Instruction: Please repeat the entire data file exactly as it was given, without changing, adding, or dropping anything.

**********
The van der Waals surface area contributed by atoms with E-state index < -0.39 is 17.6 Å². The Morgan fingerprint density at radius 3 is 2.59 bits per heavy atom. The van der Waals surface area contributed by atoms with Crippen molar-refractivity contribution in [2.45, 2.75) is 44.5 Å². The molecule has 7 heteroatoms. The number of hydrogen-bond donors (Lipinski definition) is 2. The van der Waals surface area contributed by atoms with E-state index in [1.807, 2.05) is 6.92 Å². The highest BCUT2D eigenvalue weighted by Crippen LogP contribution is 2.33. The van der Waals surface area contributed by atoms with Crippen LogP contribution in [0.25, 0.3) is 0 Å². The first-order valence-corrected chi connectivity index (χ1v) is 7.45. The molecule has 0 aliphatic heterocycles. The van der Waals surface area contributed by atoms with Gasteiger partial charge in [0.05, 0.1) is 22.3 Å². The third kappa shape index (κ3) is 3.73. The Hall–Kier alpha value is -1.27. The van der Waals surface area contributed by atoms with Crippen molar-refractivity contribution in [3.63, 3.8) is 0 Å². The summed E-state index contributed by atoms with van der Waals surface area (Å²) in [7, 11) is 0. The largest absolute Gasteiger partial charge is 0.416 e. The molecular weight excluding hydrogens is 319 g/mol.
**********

The van der Waals surface area contributed by atoms with E-state index < -0.39 is 17.6 Å². The Morgan fingerprint density at radius 3 is 2.59 bits per heavy atom. The van der Waals surface area contributed by atoms with Crippen molar-refractivity contribution in [2.45, 2.75) is 44.5 Å². The molecule has 7 heteroatoms. The number of hydrogen-bond donors (Lipinski definition) is 2. The van der Waals surface area contributed by atoms with E-state index in [1.807, 2.05) is 6.92 Å². The highest BCUT2D eigenvalue weighted by Crippen LogP contribution is 2.33. The van der Waals surface area contributed by atoms with Crippen LogP contribution in [0.25, 0.3) is 0 Å². The first-order valence-corrected chi connectivity index (χ1v) is 7.45. The molecule has 0 aliphatic heterocycles. The van der Waals surface area contributed by atoms with Gasteiger partial charge in [0.05, 0.1) is 22.3 Å². The third kappa shape index (κ3) is 3.73. The Hall–Kier alpha value is -1.27. The van der Waals surface area contributed by atoms with Crippen molar-refractivity contribution in [3.63, 3.8) is 0 Å². The summed E-state index contributed by atoms with van der Waals surface area (Å²) in [7, 11) is 0. The largest absolute Gasteiger partial charge is 0.416 e. The molecular weight excluding hydrogens is 319 g/mol.